Widely anticipated over the decade since her debut in The Secret History, Tartt's second novel confirms her talent as a superb storyteller, sophisticated observer of human nature and keen appraiser of ethics and morality. If the theme of The Secret History
was intellectual arrogance, here it is dangerous innocence. The death of nine-year-old Robin Cleve Dufresnes, found hanging from a tree in his own backyard in Alexandria, Miss., has never been solved. The crime destroyed his family: it turned his mother into a lethargic recluse; his father left town; and the surviving siblings, Allison and Harriet, are now, 12 years later—it is the early '70s—largely being raised by their black maid and a matriarchy of female relatives headed by their domineering grandmother and her three sisters. Although every character is sharply etched, 12-year-old Harriet—smart, stubborn, willful—is as vivid as a torchlight. Like many preadolescents, she's fascinated by secrets. She vows to solve the mystery of her brother's death and unmask the killer, whom she decides, without a shred of evidence, is Danny Ratliff, a member of a degenerate, redneck family of hardened criminals. (The Ratliff brothers are good to their grandmother, however; their solicitude at times lends the novel the antic atmosphere of a Booth cartoon.) Harriet's pursuit of Danny, at first comic, gathers fateful impetus as she and her best friend, Hely, stalk the Ratliffs, and eventually, as the plot attains the suspense level of a thriller, leads her into mortal danger. Harriet learns about betrayal, guilt and loss, and crosses the threshold into an irrevocable knowledge of true evil.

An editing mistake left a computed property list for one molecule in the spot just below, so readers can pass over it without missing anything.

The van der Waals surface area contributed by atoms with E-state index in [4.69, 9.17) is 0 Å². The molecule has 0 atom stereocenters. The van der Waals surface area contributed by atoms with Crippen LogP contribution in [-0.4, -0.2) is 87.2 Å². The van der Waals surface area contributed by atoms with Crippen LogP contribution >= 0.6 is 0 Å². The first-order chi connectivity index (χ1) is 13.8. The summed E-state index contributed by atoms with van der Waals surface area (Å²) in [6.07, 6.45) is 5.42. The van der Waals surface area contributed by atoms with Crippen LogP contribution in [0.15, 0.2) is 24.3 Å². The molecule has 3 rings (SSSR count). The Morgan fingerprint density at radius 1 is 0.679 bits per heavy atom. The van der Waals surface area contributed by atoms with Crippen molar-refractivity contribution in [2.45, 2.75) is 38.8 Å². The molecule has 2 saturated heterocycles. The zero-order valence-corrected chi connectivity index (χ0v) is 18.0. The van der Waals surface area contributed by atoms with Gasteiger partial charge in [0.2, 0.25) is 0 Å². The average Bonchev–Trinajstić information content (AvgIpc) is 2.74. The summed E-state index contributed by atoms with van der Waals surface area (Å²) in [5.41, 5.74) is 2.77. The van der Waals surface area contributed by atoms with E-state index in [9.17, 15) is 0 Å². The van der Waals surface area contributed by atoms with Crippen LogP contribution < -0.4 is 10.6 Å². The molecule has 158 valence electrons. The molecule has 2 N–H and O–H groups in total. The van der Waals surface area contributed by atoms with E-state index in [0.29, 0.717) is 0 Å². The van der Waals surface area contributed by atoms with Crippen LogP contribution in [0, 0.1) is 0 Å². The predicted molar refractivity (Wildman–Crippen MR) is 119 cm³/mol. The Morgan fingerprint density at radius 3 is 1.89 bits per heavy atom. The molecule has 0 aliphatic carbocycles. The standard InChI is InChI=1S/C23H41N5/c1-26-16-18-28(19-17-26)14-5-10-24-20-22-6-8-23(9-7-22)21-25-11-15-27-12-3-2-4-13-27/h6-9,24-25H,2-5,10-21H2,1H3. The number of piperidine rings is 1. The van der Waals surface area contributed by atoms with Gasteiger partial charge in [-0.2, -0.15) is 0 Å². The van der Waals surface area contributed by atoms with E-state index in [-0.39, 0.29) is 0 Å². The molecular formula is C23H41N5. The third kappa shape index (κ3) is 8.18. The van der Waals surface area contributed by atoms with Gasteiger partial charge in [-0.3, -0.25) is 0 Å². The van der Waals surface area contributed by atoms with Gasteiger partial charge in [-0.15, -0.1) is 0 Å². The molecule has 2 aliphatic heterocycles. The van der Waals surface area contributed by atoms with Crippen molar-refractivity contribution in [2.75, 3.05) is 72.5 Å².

If Tartt wandered into melodrama in The Secret History, this time she's achieved perfect control over her material, melding suspense, character study and social background. Her knowledge of Southern ethos—the importance of family, of heritage, of race and class—is central to the plot, as is her take on Southerners' ability to construct a repertoire, veering toward mythology, of tales of the past. The double standard of justice in a racially segregated community is subtly reinforced, and while Tartt's portrait of the maid, Ida Rhew, evokes a stereotype, Tartt adds the dimension of bitter pride to Ida's character. In her first novel, Tartt unveiled a formidable intelligence. The Little Friend
flowers with emotional insight, a gift for comedy and a sure sense of pacing. Wisely, this novel eschews a feel-good resolution. What it does provide is an immensely satisfying reading experience. (Nov. 1)
Forecast:Bestsellerdom is writ large for this novel, sure to be greeted with rave reviews. The softspoken, diminutive Tartt, who looks more like a Southern belle than a writer with a dark imagination, should be an asset on talk shows. For more on Tartt, see Book News in today's issue. 300,000 first printing.